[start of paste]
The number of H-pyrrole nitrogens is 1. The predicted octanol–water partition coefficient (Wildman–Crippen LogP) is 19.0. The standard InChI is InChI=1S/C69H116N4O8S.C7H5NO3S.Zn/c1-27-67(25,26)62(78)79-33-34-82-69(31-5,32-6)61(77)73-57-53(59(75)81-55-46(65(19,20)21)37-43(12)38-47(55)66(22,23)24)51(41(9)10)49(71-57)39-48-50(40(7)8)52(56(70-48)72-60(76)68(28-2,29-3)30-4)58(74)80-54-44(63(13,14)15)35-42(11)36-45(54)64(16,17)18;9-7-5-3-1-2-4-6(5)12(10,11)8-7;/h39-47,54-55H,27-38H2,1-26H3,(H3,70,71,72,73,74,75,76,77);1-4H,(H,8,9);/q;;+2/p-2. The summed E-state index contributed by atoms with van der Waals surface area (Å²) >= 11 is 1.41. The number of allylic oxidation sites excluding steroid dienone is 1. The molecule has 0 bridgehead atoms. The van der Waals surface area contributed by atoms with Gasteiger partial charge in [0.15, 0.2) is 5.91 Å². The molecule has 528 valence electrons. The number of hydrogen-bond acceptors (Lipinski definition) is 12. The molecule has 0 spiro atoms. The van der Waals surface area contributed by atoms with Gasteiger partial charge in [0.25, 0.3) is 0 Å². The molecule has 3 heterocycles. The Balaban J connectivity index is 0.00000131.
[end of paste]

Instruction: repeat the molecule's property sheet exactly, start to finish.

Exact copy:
The number of H-pyrrole nitrogens is 1. The predicted octanol–water partition coefficient (Wildman–Crippen LogP) is 19.0. The standard InChI is InChI=1S/C69H116N4O8S.C7H5NO3S.Zn/c1-27-67(25,26)62(78)79-33-34-82-69(31-5,32-6)61(77)73-57-53(59(75)81-55-46(65(19,20)21)37-43(12)38-47(55)66(22,23)24)51(41(9)10)49(71-57)39-48-50(40(7)8)52(56(70-48)72-60(76)68(28-2,29-3)30-4)58(74)80-54-44(63(13,14)15)35-42(11)36-45(54)64(16,17)18;9-7-5-3-1-2-4-6(5)12(10,11)8-7;/h39-47,54-55H,27-38H2,1-26H3,(H3,70,71,72,73,74,75,76,77);1-4H,(H,8,9);/q;;+2/p-2. The summed E-state index contributed by atoms with van der Waals surface area (Å²) >= 11 is 1.41. The number of allylic oxidation sites excluding steroid dienone is 1. The molecule has 0 bridgehead atoms. The van der Waals surface area contributed by atoms with Gasteiger partial charge in [0.15, 0.2) is 5.91 Å². The molecule has 528 valence electrons. The number of hydrogen-bond acceptors (Lipinski definition) is 12. The molecule has 0 spiro atoms. The van der Waals surface area contributed by atoms with Gasteiger partial charge in [0.25, 0.3) is 0 Å². The molecule has 3 heterocycles. The Balaban J connectivity index is 0.00000131.